25 August 2006
25 August 2006
John Mandell and Dan Samborsky from Montana State University have built one of the largest open-access databases on wind turbine materials in the US.
Modern blades reach lengths of up to 200 feet and weights of up to 50,000 pounds, manufactured from materials including fibreglass and carbon fibre. They may spin half a billion times or more in their hoped-for 20-plus-year life spans.
But no one is willing to wait 20 years to see if a particular composite material for a blade holds up or not. That's where Mandell and his team come in. In 1989, Sandia National Laboratories, the huge Department of Energy facility in Albuquerque, New Mexico, offered to fund Mandell in assessing these materials, and he’s been at it ever since.
A professor of materials science in MSU's department of chemical and biological engineering, Mandell's work is essentially to predict how a particular composite material will hold up over years or decades from the tug of gravity and the stress of wind.
""A lot of effort has gone into these tests so that the data mean something,"" Mandell said. ""We've had to invent methods ourselves. It has been a great deal of work."" Current materials last much longer in the tests and are stronger compared with the more primitive materials in early years of the study. A fibreglass or carbon fibre sample can spend weeks or months - 24 hours a day - being fatigued in the grip of the laboratory's machines.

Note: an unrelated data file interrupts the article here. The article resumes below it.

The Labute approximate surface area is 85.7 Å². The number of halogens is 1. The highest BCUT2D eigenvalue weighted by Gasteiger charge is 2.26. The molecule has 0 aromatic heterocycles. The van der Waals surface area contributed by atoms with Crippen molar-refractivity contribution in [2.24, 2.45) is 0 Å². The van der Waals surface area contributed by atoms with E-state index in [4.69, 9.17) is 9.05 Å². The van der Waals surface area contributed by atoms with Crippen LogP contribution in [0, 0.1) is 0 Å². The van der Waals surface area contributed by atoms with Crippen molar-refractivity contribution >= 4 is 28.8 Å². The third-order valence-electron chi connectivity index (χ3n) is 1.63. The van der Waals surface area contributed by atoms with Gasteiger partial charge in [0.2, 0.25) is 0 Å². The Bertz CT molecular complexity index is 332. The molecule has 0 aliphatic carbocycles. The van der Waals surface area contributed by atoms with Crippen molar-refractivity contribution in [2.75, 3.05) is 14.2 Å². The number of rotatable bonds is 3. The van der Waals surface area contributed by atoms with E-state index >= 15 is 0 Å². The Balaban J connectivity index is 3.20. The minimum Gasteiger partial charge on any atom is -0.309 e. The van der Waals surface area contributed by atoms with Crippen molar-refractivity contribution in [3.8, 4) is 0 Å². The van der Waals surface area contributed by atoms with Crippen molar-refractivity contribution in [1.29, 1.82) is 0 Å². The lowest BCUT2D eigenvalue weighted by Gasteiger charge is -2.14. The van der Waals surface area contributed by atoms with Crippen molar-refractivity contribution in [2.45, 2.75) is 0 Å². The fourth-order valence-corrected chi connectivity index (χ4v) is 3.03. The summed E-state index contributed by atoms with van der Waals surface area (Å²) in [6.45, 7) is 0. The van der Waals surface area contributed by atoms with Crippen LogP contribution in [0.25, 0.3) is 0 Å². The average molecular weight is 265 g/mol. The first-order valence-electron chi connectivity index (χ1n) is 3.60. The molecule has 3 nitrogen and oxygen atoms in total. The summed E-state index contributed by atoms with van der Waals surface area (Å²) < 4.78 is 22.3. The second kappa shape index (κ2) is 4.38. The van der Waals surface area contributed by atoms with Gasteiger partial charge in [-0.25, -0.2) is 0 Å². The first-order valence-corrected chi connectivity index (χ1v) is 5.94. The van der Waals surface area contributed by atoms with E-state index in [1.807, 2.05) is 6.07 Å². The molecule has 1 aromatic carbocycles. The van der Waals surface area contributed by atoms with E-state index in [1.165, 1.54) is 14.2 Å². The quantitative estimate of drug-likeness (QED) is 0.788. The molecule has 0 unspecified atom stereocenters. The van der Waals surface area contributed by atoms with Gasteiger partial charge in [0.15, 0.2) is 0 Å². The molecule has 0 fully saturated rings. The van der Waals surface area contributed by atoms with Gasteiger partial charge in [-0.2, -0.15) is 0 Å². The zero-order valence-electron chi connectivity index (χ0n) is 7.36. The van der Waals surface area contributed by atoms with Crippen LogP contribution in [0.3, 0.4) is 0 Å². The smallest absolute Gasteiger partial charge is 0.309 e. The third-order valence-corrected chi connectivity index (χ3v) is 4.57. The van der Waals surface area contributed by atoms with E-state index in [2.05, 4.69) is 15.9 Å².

In 17 years, Mandell and Samborsky, a research specialist, have accumulated 10,000 results on about 150 different composite materials. The research has been gathered up on Sandia's Web site as the ""MSU/DOE Fatigue Database for Composite Materials."" It is one of the world's largest open-access libraries on wind turbine materials and the largest in the United States, according to Sandia, and is used by researchers around the globe.
""Within in the U.S., we are still doing the bulk of the testing that's open literature,"" Mandell said.
Mandell works closely with fellow MSU engineering professor Doug Cairns. Cairns' program is in the manufacture of composite materials, understanding how to resin-infuse and cure layers of fibreglass and carbon fibre on a 150-foot-long blade.
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